Women Are $890B In Debt For Student Loans, Carrying Two-Thirds Of The Burden. Black Women Are Hit Hardest
Women bear the brunt of student loan debt, but they earn less than men so it takes longer to pay back the loans, while Black men and women are the demographics hit hardest by student loan debt.
Women are burdened by nearly two-thirds of the country’s outstanding student loan debt to the tune of $890 billion, according to a new report by the education advocacy group American Association of University Women, titled “Deeper in Debt: Women and Student Loans.”
Certain demographics are hit harder than others, and conversations on student loans need to start with the recognition of that, said Kim Churches, CEO of the association, according to a CNBC report.
Although 56 percent of today’s college students are women, they are still
taking on more debt individually than men, she said.
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In 2016, women completed their undergraduate education owing an average of $21,619, compared with $18,880 for men. However, Black women owed $25,000 in student loans after earning their bachelor’s degree, according to the study.
Women earn 27 percent less than men outside of school, meaning women take longer than men to repay their student loans, and their loans accrue more interest, pushing them deeper into the hole.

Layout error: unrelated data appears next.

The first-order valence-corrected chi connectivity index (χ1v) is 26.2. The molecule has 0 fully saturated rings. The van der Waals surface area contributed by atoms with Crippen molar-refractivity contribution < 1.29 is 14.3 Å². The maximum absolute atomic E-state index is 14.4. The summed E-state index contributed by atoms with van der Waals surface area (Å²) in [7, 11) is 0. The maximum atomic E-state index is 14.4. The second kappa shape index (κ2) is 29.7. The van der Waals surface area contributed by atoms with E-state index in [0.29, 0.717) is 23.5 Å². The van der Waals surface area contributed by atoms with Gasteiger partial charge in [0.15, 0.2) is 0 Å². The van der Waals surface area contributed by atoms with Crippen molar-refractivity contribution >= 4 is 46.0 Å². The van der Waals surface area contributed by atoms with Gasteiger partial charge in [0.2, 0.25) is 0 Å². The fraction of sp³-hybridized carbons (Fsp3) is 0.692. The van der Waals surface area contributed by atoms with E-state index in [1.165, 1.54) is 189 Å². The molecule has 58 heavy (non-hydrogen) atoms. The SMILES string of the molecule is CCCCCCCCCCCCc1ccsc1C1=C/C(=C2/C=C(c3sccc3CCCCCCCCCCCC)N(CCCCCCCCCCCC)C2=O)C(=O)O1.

While median household incomes have barely budged since 1976, the median price of college attendance has more than doubled, according to the report. Black and minority representation increased from 16 percent to 43 percent between 1976 and 2016. However, as diversity at colleges and universities increased, so did the price of attendance.
Black women are most likely to have problems meeting expenses when they owe on student loans: 34 percent of all women and 57 percent of Black women who were repaying student loans reported that they couldn’t meet essential expenses within the past year.
The numbers show the irony in our education system, Churches said, according to CNBC.
“Education can be the great equalizer in our society, but if the rising tuition is impacting certain people more than others, it’s now disenfranchising them,” she said.